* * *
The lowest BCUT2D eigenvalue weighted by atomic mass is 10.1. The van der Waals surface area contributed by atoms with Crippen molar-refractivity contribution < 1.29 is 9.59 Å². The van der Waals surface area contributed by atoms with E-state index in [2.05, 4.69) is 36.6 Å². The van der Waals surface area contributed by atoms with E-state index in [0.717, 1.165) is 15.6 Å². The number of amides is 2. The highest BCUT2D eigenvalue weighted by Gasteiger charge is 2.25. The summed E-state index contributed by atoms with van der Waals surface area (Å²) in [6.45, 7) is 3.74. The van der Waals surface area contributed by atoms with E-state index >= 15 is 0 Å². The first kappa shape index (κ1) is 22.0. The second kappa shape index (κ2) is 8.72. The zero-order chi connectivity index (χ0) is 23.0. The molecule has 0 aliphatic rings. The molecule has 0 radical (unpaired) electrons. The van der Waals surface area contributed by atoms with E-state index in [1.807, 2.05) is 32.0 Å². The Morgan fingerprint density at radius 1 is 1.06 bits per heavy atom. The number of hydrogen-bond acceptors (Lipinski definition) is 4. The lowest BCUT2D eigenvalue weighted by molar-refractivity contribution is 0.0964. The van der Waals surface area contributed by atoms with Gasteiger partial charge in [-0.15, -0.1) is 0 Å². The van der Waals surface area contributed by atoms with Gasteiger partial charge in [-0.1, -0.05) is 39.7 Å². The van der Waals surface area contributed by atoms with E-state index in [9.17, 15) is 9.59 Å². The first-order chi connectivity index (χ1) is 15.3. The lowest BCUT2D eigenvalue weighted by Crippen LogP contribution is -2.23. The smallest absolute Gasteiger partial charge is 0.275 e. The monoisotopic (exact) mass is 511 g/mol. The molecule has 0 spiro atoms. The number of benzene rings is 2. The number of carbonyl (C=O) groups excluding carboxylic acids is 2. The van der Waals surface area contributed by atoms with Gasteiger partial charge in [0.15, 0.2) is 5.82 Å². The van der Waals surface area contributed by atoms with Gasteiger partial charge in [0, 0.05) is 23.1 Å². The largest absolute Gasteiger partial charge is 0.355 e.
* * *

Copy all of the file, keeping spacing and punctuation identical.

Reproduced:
The lowest BCUT2D eigenvalue weighted by atomic mass is 10.1. The van der Waals surface area contributed by atoms with Crippen molar-refractivity contribution < 1.29 is 9.59 Å². The van der Waals surface area contributed by atoms with E-state index in [2.05, 4.69) is 36.6 Å². The van der Waals surface area contributed by atoms with E-state index in [0.717, 1.165) is 15.6 Å². The number of amides is 2. The highest BCUT2D eigenvalue weighted by Gasteiger charge is 2.25. The summed E-state index contributed by atoms with van der Waals surface area (Å²) in [6.45, 7) is 3.74. The van der Waals surface area contributed by atoms with E-state index >= 15 is 0 Å². The first kappa shape index (κ1) is 22.0. The second kappa shape index (κ2) is 8.72. The zero-order chi connectivity index (χ0) is 23.0. The molecule has 0 aliphatic rings. The molecule has 0 radical (unpaired) electrons. The van der Waals surface area contributed by atoms with E-state index in [1.807, 2.05) is 32.0 Å². The Morgan fingerprint density at radius 1 is 1.06 bits per heavy atom. The number of hydrogen-bond acceptors (Lipinski definition) is 4. The lowest BCUT2D eigenvalue weighted by molar-refractivity contribution is 0.0964. The van der Waals surface area contributed by atoms with Gasteiger partial charge in [-0.15, -0.1) is 0 Å². The van der Waals surface area contributed by atoms with Gasteiger partial charge in [-0.1, -0.05) is 39.7 Å². The van der Waals surface area contributed by atoms with E-state index in [9.17, 15) is 9.59 Å². The first-order chi connectivity index (χ1) is 15.3. The lowest BCUT2D eigenvalue weighted by Crippen LogP contribution is -2.23. The smallest absolute Gasteiger partial charge is 0.275 e. The monoisotopic (exact) mass is 511 g/mol. The molecule has 0 spiro atoms. The number of benzene rings is 2. The number of carbonyl (C=O) groups excluding carboxylic acids is 2. The van der Waals surface area contributed by atoms with Gasteiger partial charge in [0.15, 0.2) is 5.82 Å². The van der Waals surface area contributed by atoms with Gasteiger partial charge in [0, 0.05) is 23.1 Å². The largest absolute Gasteiger partial charge is 0.355 e.